Half Of Firefighters' Requests For Air Tankers Last Year Went Unfilled

By Scott Graf

The National Interagency Fire Center in Boise has released aviation figures for the 2012 fire season. Among the numbers -- that about half of the calls for air tankers to assist in fighting wildfires last summer went unfilled.

The report shows that of the nearly 850 air tanker requests made by fire managers last summer that weren’t later canceled, 52 percent went unfilled. That figure 10 years ago was 32 percent. In 2000, just 9 percent of requests for tankers went unfilled.

The numbers reflect the depletion of the nation’s aging air tanker fleet. The number of fire-fighting planes available went from 43 in 2000, to just nine last year.

Also of note, the number of helicopter requests last year was at roughly the same level as 10 years ago. Last summer, federal officials touted the increased availability of helicopters as a means of softening the blow of having fewer air tankers.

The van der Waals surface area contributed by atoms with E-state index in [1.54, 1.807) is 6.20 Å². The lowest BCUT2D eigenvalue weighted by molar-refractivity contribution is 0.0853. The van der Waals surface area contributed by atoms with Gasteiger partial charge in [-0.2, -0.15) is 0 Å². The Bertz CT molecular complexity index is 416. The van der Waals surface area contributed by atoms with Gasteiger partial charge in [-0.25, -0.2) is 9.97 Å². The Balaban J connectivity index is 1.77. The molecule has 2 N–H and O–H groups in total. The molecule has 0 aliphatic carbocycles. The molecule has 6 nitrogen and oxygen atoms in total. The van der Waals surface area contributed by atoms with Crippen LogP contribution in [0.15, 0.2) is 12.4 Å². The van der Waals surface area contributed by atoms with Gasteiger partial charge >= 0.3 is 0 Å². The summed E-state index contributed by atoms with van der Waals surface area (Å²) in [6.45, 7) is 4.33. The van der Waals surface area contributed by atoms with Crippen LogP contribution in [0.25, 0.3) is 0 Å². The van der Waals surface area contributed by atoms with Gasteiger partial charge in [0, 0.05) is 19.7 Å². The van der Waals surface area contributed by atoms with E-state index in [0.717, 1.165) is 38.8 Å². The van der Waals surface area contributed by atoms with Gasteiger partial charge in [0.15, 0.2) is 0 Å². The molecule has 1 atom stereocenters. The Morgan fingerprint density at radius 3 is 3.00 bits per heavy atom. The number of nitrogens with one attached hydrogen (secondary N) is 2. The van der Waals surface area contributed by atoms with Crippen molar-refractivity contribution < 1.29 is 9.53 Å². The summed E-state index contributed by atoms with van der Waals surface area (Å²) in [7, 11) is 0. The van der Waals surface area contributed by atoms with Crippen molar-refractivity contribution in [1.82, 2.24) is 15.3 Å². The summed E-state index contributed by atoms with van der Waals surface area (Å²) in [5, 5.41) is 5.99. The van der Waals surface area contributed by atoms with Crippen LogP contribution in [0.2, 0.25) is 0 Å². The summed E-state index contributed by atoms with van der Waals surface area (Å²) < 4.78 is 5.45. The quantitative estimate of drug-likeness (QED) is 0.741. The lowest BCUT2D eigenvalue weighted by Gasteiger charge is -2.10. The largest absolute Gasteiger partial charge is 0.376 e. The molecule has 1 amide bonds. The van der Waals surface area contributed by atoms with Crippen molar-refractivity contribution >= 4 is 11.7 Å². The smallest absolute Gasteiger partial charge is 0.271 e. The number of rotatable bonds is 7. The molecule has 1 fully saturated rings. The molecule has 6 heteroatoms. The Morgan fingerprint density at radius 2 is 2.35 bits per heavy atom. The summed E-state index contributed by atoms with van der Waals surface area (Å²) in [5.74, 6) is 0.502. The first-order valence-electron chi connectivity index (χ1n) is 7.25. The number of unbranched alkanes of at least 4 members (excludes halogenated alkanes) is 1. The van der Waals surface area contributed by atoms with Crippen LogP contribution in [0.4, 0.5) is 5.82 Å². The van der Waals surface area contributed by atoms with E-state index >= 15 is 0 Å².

As a result lack of air tankers – which are used to control fires in their early stages – critics say it’s led to more so-called megafires.

 

On the web:

2012 report: http://www.predictiveservices.nifc.gov/intelligence/2012_statssumm/resource_charts_tables.pdf

Past reports: http://www.predictiveservices.nifc.gov/intelligence/intelligence.htm

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